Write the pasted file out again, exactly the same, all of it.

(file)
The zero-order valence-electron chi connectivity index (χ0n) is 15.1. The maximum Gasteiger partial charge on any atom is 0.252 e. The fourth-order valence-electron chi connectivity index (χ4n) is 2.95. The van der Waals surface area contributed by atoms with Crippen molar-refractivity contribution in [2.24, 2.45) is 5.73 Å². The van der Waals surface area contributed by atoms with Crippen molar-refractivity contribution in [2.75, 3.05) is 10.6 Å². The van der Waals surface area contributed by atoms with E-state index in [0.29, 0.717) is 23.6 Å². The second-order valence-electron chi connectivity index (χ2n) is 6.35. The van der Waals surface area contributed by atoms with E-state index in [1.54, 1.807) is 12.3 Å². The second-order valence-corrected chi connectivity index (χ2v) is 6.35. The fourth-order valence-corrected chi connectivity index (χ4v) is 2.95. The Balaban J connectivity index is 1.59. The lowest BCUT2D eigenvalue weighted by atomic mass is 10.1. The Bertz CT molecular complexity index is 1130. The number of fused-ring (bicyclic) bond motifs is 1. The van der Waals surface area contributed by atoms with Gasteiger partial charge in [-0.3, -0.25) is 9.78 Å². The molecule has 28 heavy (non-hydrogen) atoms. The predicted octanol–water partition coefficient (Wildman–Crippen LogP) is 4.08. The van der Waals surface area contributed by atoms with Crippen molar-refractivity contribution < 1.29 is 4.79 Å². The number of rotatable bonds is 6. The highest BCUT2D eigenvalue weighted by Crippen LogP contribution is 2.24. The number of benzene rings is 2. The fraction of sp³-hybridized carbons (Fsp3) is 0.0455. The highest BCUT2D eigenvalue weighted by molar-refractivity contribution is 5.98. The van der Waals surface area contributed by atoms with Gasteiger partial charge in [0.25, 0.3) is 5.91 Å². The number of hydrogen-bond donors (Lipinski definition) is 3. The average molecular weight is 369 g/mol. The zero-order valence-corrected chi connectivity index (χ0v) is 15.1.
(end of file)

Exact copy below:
The zero-order valence-electron chi connectivity index (χ0n) is 15.1. The maximum Gasteiger partial charge on any atom is 0.252 e. The fourth-order valence-electron chi connectivity index (χ4n) is 2.95. The van der Waals surface area contributed by atoms with Crippen molar-refractivity contribution in [2.24, 2.45) is 5.73 Å². The van der Waals surface area contributed by atoms with Crippen molar-refractivity contribution in [2.75, 3.05) is 10.6 Å². The van der Waals surface area contributed by atoms with E-state index in [0.29, 0.717) is 23.6 Å². The second-order valence-electron chi connectivity index (χ2n) is 6.35. The van der Waals surface area contributed by atoms with E-state index in [1.54, 1.807) is 12.3 Å². The second-order valence-corrected chi connectivity index (χ2v) is 6.35. The fourth-order valence-corrected chi connectivity index (χ4v) is 2.95. The Balaban J connectivity index is 1.59. The lowest BCUT2D eigenvalue weighted by atomic mass is 10.1. The Bertz CT molecular complexity index is 1130. The number of fused-ring (bicyclic) bond motifs is 1. The van der Waals surface area contributed by atoms with Gasteiger partial charge in [-0.3, -0.25) is 9.78 Å². The molecule has 28 heavy (non-hydrogen) atoms. The predicted octanol–water partition coefficient (Wildman–Crippen LogP) is 4.08. The van der Waals surface area contributed by atoms with Crippen molar-refractivity contribution < 1.29 is 4.79 Å². The number of rotatable bonds is 6. The highest BCUT2D eigenvalue weighted by Crippen LogP contribution is 2.24. The number of benzene rings is 2. The fraction of sp³-hybridized carbons (Fsp3) is 0.0455. The highest BCUT2D eigenvalue weighted by molar-refractivity contribution is 5.98. The van der Waals surface area contributed by atoms with Gasteiger partial charge in [0.25, 0.3) is 5.91 Å². The number of hydrogen-bond donors (Lipinski definition) is 3. The average molecular weight is 369 g/mol. The zero-order valence-corrected chi connectivity index (χ0v) is 15.1.